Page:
Holmes expects the price of gold bullion to rise from its cyclical low because there is a rising demand for legal tender gold coins, because there is demand for gold in Asia and because central banks around the world are making bullion purchases. The central banks invested $236 billion in gold last year—up 17% from 2011. And through the first quarter of 2013, the banks have been adding gold and alternative investments to diversify U.S. dollar and euro reserves.

Holmes forecasts a 15% rise in the price of gold—or about $220 per ounce—over the next year. That bodes well for mining stocks, which have lagged behind the return on bullion over the past few years.

Mining companies’ total costs are running about $1,500 per troy ounce because they are reporting the cost of extraction, including depreciation and operating expenses. This has lowered their government taxes and royalties. In the past, companies only reported the cost of taking ore out of the ground, which runs about $1,000 per troy ounce, so got hit with big taxes.

Today, a 1% rise in the price of gold results in a 2% rise in company earnings. So a 15% increase in the price of gold should translate into a 30% increase in mining company earnings.

“Mining companies have stopped making dumb acquisitions, are buying back shares and increasing their dividends,” Holmes says. “Supply is contracting and companies that have their costs under control will perform well.”

For those reasons, he favors companies such as Alamos Gold, Royal Gold and Franklin Mining. His fund’s five largest holdings include Agnico-Eagle Mines, Silver Wheaton Corp., Gran Colombia Gold Corp., NGEx Resources Inc. and Virginia Mines Inc.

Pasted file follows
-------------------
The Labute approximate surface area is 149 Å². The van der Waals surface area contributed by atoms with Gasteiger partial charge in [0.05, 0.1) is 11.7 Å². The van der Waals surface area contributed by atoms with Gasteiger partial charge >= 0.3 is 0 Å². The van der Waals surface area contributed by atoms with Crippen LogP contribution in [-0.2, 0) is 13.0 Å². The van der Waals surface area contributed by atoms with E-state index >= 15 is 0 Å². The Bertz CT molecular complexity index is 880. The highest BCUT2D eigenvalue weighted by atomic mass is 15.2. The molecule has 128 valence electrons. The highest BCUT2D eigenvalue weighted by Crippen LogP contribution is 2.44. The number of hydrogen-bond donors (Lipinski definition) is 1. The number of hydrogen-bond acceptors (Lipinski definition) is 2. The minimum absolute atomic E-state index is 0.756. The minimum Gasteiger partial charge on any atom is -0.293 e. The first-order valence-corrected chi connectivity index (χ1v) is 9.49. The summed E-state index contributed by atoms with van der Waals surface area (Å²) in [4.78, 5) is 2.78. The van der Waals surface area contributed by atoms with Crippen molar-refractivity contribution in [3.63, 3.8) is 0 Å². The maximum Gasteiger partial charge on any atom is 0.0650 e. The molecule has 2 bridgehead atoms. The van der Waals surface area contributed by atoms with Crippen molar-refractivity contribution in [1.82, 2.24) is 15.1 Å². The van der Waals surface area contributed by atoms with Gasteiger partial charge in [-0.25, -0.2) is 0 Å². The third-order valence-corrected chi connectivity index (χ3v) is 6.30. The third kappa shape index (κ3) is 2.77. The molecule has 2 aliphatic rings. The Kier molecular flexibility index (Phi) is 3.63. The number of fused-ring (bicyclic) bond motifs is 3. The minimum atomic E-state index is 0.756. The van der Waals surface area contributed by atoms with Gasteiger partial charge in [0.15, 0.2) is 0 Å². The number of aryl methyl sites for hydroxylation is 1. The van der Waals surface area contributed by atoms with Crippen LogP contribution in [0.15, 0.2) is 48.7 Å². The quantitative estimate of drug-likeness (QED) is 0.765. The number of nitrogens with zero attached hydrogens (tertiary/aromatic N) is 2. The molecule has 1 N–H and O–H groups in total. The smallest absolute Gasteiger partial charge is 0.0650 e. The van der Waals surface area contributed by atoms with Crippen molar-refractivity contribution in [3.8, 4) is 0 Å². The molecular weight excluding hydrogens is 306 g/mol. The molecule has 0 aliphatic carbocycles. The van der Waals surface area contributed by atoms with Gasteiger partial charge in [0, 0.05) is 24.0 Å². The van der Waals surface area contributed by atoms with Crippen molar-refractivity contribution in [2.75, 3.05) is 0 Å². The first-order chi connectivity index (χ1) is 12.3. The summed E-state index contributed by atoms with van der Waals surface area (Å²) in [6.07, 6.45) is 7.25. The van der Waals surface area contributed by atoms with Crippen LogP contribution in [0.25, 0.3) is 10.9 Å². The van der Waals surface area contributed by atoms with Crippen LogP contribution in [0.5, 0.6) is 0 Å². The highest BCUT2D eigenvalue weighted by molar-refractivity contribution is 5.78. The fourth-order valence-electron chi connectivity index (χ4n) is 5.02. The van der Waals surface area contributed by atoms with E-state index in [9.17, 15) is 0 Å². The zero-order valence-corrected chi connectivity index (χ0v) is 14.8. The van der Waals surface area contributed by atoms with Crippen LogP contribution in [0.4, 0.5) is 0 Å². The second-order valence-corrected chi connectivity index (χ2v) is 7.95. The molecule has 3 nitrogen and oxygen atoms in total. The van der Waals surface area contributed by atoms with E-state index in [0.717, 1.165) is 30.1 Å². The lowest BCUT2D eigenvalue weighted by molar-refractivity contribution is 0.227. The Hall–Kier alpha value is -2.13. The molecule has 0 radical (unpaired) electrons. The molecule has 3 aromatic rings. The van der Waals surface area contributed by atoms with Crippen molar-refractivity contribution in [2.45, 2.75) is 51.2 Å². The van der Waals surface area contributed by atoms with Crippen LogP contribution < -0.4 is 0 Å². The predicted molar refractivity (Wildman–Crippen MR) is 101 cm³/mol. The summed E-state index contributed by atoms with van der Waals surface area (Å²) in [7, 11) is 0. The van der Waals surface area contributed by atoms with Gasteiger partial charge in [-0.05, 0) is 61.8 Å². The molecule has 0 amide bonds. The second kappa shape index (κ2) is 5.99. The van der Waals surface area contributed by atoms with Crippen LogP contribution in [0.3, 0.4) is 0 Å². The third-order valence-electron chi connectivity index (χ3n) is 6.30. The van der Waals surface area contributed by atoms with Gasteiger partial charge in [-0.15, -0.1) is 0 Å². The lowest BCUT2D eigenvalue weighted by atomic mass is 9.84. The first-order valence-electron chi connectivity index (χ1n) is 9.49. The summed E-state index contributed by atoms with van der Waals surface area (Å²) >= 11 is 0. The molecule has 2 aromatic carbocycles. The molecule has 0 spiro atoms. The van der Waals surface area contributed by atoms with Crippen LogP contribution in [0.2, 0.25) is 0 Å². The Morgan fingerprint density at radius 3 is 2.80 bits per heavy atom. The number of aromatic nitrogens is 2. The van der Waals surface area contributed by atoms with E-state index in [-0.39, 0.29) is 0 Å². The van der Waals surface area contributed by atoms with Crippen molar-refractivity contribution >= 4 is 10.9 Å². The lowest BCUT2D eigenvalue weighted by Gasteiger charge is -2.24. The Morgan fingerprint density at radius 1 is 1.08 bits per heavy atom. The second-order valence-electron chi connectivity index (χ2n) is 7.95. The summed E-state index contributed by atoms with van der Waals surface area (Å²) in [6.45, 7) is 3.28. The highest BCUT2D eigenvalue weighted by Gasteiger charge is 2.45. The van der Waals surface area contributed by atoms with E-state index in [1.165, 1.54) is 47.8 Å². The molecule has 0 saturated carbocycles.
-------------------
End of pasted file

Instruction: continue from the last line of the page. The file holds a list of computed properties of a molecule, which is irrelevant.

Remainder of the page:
Holding the middle ground is Juan Carlos Artigas, investment research manager at the World Gold Council in New York. His research shows that the recent drop in gold prices is in line with historical norms. Over the past 25 years, gold has had a negative correlation to stocks, bonds, the U.S. dollar and systemic events. So it is no surprise that the price of gold is dropping while stock prices are rising.

In the long term, however, even a 2% to 5% position in gold can improve the risk-adjusted rate of return in a portfolio, according to Artigas’s research. The bottom line in his findings is that investors can’t take a short-term perspective on gold. Forecasters often just take the United States and European perspective on the economy. They are bearish because of the fundamentals, yet don’t take into account the fact that the emerging market demand for gold is strong. India and China are responsible for 50% of the investment and jewelry demand for the metal.

“Because changes in the price of gold do not correlate with changes in the price of mainstream financial assets, the yellow metal fulfills the diversification investment criteria,” Artigas says. “Importantly, it is a relationship that holds both across markets and over time.”

His study on hedging against tail risk using gold as a diversifier shows that from 1987 through 2010, a period that included four bear markets in stocks, gold improved the risk-adjusted rate of return on a portfolio that included stocks and bonds. Gold performed well during stock and bond bear markets brought on by problems with the value of the U.S. dollar, brought on by inflation or by crisis. It performed poorly during stock bull markets when the economy was growing.

“We find that portfolios which include gold are not only optimal in the sense of delivering better risk-adjusted rates of return, but they can help reduce the potential loss,” he says.

Artigas’s study, Gold: Hedging Against Tail Risk, found that gold can decrease the “value at risk” of a portfolio. Value at risk is a measure of the worst expected loss over a given period at a given confidence level under normal market conditions. Allocations between 2.5% and 9% to gold helped reduce the weekly 1% and 2.5% value-at-risk measurement from 1987 through 2010.

Value at risk is measured in three variables: the amount of potential loss, the probability of that amount of loss, and the time frame. For example, a financial advisor may determine that a client has a 2.5% weekly value at risk of $10,000. So there is a 2.5% chance that the client could lose more than $10,000 in any given week.

“Looking at past events considered to be tail risk, such as Black Monday, the Long-Term Capital [hedge fund] crisis and the recent 2007-2009 recession, we find that in 18 of 24 cases, analyzed portfolios which did include gold outperformed those which did not,” Artigas says.